"Our bodies are vessels," my instructor said. "And they can hold only a limited amount of energy, good and bad."
He asked us to continue focusing on our Lower Dan Tien and to visualize our chi as a white light, pulsing vibrantly with each breath.
"Try to extend your chi outward," he said. "Feel it enter your hands. Feel it with your hands."
Regulated breathing, coordinated with the summoning and releasing of chi, helps cleanse the body of bad energy and replenish it with good.
My notion of martial arts up to that point had been focused on external movements and exercises that could be used for building confidence and self-defense and, perhaps, de-stressing. But here was my instructor wanting me to breathe differently, telling me that "internal" concentration would increase not only my overall power of focus, but also my external strength. I was fascinated.
He asked us all to open our eyes. He looked at me. "What did you feel?" he asked.
"I'm not sure." I added, "I felt a slight sense of heat ... like a warm current."
"That's it," he said.
Many of the other students experienced something similar.
"I want you to remember that feeling. We are going to do a lot with it," he said. "But for now, there is more to learn."
What he was referring to was the assimilation of several other techniques we had yet to be taught that would increase our ability to feel chi and to know when and how to best channel it into our movements.
"For now," he concluded, "just feel it and remember this: Where the mind goes, your chi will go."
Sometime after that, I had to stack several cords of firewood in preparation for winter. It was early evening. The golden autumn light had just started to drain from the sky. The air was crisp and cidery and sweetened with the scent of bonfires.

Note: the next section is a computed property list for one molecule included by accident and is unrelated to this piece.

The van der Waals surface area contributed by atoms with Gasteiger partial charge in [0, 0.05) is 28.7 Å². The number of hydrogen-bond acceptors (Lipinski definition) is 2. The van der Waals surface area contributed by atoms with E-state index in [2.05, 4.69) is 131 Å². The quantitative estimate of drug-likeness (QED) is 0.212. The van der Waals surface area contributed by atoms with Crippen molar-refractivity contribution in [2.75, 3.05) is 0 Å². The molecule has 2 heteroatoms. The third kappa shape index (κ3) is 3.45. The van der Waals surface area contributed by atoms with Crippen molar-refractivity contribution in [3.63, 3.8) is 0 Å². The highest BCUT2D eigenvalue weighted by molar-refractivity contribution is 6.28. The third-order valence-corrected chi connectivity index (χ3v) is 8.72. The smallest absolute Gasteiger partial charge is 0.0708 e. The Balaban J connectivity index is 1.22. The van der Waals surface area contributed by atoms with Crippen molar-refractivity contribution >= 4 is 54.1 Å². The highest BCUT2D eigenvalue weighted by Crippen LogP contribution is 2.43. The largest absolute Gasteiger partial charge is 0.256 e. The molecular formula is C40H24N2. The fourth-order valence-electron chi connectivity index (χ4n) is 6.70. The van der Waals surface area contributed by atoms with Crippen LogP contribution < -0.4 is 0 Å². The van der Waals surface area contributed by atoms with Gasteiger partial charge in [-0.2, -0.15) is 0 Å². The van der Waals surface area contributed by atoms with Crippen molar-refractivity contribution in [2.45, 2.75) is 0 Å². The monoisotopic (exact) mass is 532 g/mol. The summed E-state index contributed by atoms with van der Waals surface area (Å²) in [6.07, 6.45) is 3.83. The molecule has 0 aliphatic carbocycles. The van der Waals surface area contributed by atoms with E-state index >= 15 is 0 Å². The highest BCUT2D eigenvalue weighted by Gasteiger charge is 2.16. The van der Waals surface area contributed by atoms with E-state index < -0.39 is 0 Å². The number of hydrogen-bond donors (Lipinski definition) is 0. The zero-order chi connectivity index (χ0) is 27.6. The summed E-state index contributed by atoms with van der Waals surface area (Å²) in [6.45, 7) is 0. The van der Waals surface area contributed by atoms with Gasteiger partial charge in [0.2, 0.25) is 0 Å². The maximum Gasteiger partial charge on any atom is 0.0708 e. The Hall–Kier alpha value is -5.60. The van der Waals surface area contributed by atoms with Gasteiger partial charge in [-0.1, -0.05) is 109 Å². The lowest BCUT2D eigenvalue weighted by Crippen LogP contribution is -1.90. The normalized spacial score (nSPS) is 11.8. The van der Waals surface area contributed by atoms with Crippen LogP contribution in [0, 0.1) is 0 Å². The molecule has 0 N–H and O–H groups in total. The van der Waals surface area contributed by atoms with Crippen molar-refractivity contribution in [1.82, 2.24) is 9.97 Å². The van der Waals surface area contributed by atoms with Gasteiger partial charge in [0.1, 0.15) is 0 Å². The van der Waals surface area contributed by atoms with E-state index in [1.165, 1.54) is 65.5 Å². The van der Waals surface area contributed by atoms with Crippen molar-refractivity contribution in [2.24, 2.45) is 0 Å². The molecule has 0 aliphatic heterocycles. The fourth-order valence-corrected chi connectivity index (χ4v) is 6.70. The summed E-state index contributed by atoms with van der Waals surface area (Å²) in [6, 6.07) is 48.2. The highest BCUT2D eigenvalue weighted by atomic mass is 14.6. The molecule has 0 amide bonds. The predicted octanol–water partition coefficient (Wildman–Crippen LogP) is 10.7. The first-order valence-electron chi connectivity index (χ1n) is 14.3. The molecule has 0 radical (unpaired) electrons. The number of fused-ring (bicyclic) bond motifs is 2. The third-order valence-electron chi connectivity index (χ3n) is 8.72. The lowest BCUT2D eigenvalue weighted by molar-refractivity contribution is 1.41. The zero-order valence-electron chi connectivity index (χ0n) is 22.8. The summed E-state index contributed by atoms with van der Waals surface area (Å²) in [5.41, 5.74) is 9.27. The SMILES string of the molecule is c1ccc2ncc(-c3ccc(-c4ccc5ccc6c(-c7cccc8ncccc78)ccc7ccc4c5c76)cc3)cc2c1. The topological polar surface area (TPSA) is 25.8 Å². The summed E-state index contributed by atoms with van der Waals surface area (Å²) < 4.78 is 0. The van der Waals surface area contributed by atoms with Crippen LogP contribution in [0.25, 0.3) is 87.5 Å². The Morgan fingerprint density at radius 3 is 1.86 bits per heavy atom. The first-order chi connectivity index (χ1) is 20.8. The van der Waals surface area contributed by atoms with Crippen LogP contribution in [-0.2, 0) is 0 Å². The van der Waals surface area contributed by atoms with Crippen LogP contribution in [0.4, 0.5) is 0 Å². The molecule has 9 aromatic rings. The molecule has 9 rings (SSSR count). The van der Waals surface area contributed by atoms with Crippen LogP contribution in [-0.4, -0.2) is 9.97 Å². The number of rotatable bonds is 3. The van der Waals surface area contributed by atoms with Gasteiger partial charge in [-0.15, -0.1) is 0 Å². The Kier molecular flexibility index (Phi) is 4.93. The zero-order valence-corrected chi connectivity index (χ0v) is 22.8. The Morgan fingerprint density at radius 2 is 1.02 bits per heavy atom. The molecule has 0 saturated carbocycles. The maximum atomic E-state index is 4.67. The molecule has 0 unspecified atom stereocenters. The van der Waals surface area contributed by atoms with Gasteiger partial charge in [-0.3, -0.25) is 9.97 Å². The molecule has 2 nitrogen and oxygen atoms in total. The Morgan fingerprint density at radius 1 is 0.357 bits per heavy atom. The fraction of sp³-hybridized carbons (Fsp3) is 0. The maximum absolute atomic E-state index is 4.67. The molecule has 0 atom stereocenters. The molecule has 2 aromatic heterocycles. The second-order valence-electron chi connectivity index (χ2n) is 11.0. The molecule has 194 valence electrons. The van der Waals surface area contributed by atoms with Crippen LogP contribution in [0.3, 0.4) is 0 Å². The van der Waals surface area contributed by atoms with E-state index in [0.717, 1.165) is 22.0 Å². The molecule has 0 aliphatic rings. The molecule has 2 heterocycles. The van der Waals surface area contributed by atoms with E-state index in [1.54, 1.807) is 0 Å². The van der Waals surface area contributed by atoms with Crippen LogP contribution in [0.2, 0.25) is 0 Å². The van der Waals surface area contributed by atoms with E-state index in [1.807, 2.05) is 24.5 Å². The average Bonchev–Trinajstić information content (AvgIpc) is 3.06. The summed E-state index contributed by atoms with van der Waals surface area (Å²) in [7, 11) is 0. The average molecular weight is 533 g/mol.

I had set a goal for myself of one cord. It had been a long day, and I would have much rather put the job aside, but there was rain in the forecast. I knew it would be best to stack the wood before the weather made mud of everything.
I remember that with nearly half a cord to go, I decided to humor myself and put one of my martial arts lessons to the test. I relaxed myself, as my instructor had told us. I regulated my breathing. I centered, concentrating on my Lower Dan Tien and envisioning it blazing with energy. I imaged my breath downward, white and healing, flowing through my body.
My labor transformed into a meditation of sorts-not that I thought of it that way. It just happened that way. I soon forgot about being tired and worked spiritedly, continuing the martial arts exercise as I went along. Rather than begrudging my work, I felt comforted by it. When I finished stacking, I felt restored. Instead of feeling beat, I was animated. Not only had I completed the job with much less effort than usual, but what's more, I felt generally happy.
I had learned that positive energy helps us through tasks and creates joy. Better yet, I had experienced it. I was excited. I started thinking of where else I might apply these same skills. I was confident that I would make use of them in many circumstances yet to come.
Since then, whether I am attempting to strengthen my movements on the mats, conduct martial arts or creative writing classes at the college where I teach, or just increase my energy output for walking, jogging, housework, or gardening, I have used this method of cultivating healthy, positive energy on a daily basis.
Our bodies are vessels. They can hold only a limited amount of energy, either good or bad. Find your center. Cleanse your body of bad energy and replenish it with good. Feel restored. Feel animated. Let your daily work energize you rather than deplete your energy. Create joy.
Who has realized his true self gains thereby understanding. Who has gained understanding finds thereby his true self. -Tsesze
Standing loosely, relax yourself (remember, your mind must be relaxed for chi to grow). Imagine a small balloon. Now visualize it directly before you, just in front of your Lower Dan Tien-that space a few inches below your navel.